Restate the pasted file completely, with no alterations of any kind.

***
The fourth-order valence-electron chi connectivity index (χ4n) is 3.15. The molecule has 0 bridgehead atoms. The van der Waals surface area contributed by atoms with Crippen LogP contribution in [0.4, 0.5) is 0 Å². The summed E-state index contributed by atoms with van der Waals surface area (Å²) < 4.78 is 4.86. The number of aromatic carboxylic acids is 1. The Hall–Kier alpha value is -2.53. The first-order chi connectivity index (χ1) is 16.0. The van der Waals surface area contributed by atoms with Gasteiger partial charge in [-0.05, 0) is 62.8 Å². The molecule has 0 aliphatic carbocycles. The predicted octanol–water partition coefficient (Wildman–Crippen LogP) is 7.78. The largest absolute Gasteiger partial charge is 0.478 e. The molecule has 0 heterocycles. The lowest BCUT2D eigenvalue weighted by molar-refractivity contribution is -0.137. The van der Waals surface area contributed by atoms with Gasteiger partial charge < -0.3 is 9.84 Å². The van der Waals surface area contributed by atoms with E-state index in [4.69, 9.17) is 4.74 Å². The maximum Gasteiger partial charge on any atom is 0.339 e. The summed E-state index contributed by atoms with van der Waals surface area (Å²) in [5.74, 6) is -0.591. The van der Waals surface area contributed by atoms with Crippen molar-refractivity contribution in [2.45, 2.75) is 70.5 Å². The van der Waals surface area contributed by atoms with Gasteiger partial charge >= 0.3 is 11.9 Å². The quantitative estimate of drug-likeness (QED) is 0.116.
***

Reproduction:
The fourth-order valence-electron chi connectivity index (χ4n) is 3.15. The molecule has 0 bridgehead atoms. The van der Waals surface area contributed by atoms with Crippen LogP contribution in [0.4, 0.5) is 0 Å². The summed E-state index contributed by atoms with van der Waals surface area (Å²) < 4.78 is 4.86. The number of aromatic carboxylic acids is 1. The Hall–Kier alpha value is -2.53. The first-order chi connectivity index (χ1) is 16.0. The van der Waals surface area contributed by atoms with Gasteiger partial charge in [-0.05, 0) is 62.8 Å². The molecule has 0 aliphatic carbocycles. The predicted octanol–water partition coefficient (Wildman–Crippen LogP) is 7.78. The largest absolute Gasteiger partial charge is 0.478 e. The molecule has 0 heterocycles. The lowest BCUT2D eigenvalue weighted by molar-refractivity contribution is -0.137. The van der Waals surface area contributed by atoms with Gasteiger partial charge < -0.3 is 9.84 Å². The van der Waals surface area contributed by atoms with E-state index in [4.69, 9.17) is 4.74 Å². The maximum Gasteiger partial charge on any atom is 0.339 e. The summed E-state index contributed by atoms with van der Waals surface area (Å²) in [5.74, 6) is -0.591. The van der Waals surface area contributed by atoms with Crippen molar-refractivity contribution in [2.45, 2.75) is 70.5 Å². The van der Waals surface area contributed by atoms with Gasteiger partial charge >= 0.3 is 11.9 Å². The quantitative estimate of drug-likeness (QED) is 0.116.